Read Genesis 18:16-19:38. This is a difficult text, but an important one. This is a text about God’s judgment and God’s sovereignty, two topics that upset a lot of people.
God’s judgment is always just, because He is completely holy and sinless and no one else is. We all deserve God’s wrath. That was reinforced for me when I read this text. I hope it will be for you as well.
God’s sovereignty simply refers to the fact that He is God and we are not. Therefore, He can do whatever he wants. He is not capricious (he doesn’t just move us around like pawns on a chessboard for his pleasure. He does have a purpose and a reason behind everything). But he doesn’t owe me any explanations when I don’t see His purpose. He is the Creator and I am the creation. Since He is the Creator, He can destroy the creation, or any part of it, at any time for any reason. Witness the flood. We don’t like this truth, because we think we know better than God. We inherited this pride at the fall in Genesis 3.
This is a crazy story of human depravity at its absolute worst, and the depth of God’s sovereign, undeserved grace at its most extravagant.
Jesus taught from this story in Matthew 10:14-15, Matthew 11:23-24, Luke 10:12, and Luke 17:28-32, always with reference to the severity of God’s judgment on the unrighteous. This incident is referred to 27 times in other books of the Bible.
Act 1 opens with three men, who we can identify later as two angels and the Lord, talking to Abraham about the wickedness of Sodom and God’s impending judgment on that city, and Abraham praying for the city, because his nephew Lot and his family live there. Lot is a real stinker. His Uncle Abraham has become a father-figure to him and taken him under his wing. Lot has taken for himself the very best land, and given his uncle the left-overs. He is living in Sin City (as you are about to see) and appears completely ungrateful for all his uncle has done and sacrificed for him. It shows how much Uncle Abe loved Lot that he is seen here begging God to save him.
Then the men set out from there, and they looked down toward Sodom. And Abraham went with them to set them on their way. The LORD said, “Shall I hide from Abraham what I am about to do, seeing that Abraham shall surely become a great and mighty nation, and all the nations of the earth shall be blessed in him? For I have chosen him, that he may command his children and his household after him to keep the way of the LORD by doing righteousness and justice, so that the LORD may bring to Abraham what he has promised him.” Then the LORD said, “Because the outcry against Sodom and Gomorrah is great and their sin is very grave, I will go down to see whether they have done altogether according to the outcry that has come to me. And if not, I will know.”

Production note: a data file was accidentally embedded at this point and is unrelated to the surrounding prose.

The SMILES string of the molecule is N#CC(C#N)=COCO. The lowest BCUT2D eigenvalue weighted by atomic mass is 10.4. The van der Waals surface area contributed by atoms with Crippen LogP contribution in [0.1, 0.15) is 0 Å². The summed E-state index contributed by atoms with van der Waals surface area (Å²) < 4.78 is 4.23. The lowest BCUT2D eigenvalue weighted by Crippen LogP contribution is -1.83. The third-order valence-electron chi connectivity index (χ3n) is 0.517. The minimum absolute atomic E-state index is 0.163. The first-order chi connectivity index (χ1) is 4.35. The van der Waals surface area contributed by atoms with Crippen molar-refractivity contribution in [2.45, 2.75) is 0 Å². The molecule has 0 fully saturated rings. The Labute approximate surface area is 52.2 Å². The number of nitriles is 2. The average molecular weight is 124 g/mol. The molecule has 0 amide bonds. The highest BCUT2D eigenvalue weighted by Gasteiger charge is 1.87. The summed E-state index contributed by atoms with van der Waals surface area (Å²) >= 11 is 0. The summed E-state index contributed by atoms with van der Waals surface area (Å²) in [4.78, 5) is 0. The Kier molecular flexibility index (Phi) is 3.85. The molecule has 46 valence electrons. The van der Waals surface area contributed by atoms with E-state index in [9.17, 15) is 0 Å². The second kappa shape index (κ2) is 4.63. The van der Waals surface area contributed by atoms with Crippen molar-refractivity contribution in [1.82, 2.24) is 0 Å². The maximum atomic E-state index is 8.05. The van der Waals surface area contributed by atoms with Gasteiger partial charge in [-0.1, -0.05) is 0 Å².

So the men turned from there and went toward Sodom, but Abraham still stood before the LORD. Then Abraham drew near and said, “Will you indeed sweep away the righteous with the wicked? Suppose there are fifty righteous within the city. Will you then sweep away the place and not spare it for the fifty righteous who are in it? Far be it from you to do such a thing, to put the righteous to death with the wicked, so that the righteous fare as the wicked! Far be that from you! Shall not the Judge of all the earth do what is just?” And the LORD said, “If I find at Sodom fifty righteous in the city, I will spare the whole place for their sake.”